Meet Mori. Mori is a little skull with a big heart. Mori's full name is Memento Mori, which is Latin for "Remember you must die". Mori is here to remind us of our mortality and to encourage us to lead better lives because of it.
Want your life to be a happier one? How about a longer one? Or one in which you start saving money and live in a more organized, productive way?
Studies have shown that seriously considering one’s own death can provide the benefits listed above, plus a few more...
People are still interested in Egyptian mummies; museums featuring them draw crowds of gawkers. Though it’s been over 1600 years since the Pharaohs were mummified, there is a growing buzz about the process and how it might be an alternative to traditional burial: enter modern mummification.
It could be as simple as deciding what type of funeral service you want, or what you want done with your body. Think about it? What kind of reception or viewing you want, better yet, what kind do you not want? Who’s supposed to handle the arrangements? How will it be paid for?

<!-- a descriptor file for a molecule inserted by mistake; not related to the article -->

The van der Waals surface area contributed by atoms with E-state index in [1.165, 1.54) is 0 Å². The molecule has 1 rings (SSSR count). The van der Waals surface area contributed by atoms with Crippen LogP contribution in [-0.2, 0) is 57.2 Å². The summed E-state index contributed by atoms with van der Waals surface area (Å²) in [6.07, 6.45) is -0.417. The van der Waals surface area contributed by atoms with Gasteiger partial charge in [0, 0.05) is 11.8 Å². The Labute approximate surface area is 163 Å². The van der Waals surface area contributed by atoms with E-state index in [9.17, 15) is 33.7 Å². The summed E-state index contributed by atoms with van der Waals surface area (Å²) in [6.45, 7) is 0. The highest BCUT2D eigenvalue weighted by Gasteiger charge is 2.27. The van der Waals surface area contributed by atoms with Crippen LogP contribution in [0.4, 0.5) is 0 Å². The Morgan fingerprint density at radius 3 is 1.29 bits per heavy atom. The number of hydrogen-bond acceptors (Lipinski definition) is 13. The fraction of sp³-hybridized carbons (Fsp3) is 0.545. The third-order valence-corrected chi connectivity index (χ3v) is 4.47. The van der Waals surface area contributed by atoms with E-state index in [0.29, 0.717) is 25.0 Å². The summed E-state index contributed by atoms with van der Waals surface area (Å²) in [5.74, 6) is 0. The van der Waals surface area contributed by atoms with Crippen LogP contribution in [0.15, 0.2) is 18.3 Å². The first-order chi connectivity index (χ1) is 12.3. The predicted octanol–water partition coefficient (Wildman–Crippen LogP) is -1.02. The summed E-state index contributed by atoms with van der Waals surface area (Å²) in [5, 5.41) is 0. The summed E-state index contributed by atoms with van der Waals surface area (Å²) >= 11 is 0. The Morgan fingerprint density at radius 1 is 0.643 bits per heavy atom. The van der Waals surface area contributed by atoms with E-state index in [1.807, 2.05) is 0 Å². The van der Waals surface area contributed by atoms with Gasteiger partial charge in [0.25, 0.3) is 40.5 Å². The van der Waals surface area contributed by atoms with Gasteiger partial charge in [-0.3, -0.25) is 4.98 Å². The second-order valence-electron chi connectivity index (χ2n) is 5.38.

It may sound morbid, but in reality this is just responsible planning.
We’ve heard it before, and seen the Facebook News headlines with incredulity: there are some really unusual ways to die! Here’s a collection of some of the most interesting ones we’ve stumbled upon in our death acceptance quest.
1. DEATH BY MOLASSES
In 1919, there was an enormous metal tank located on Commercial Street in Boston’s North End which split open throwing rivets and daggers of steel in all directions. It was also filled with almost 2 million gallons of molasses. That wave of molasses was even more deadly than than the shards of metal or a tsunami. People overtaken by the molasses couldn’t swim in it, the weight was crushing and the wave carried deadly objects that would smash into whatever or whoever was in its path.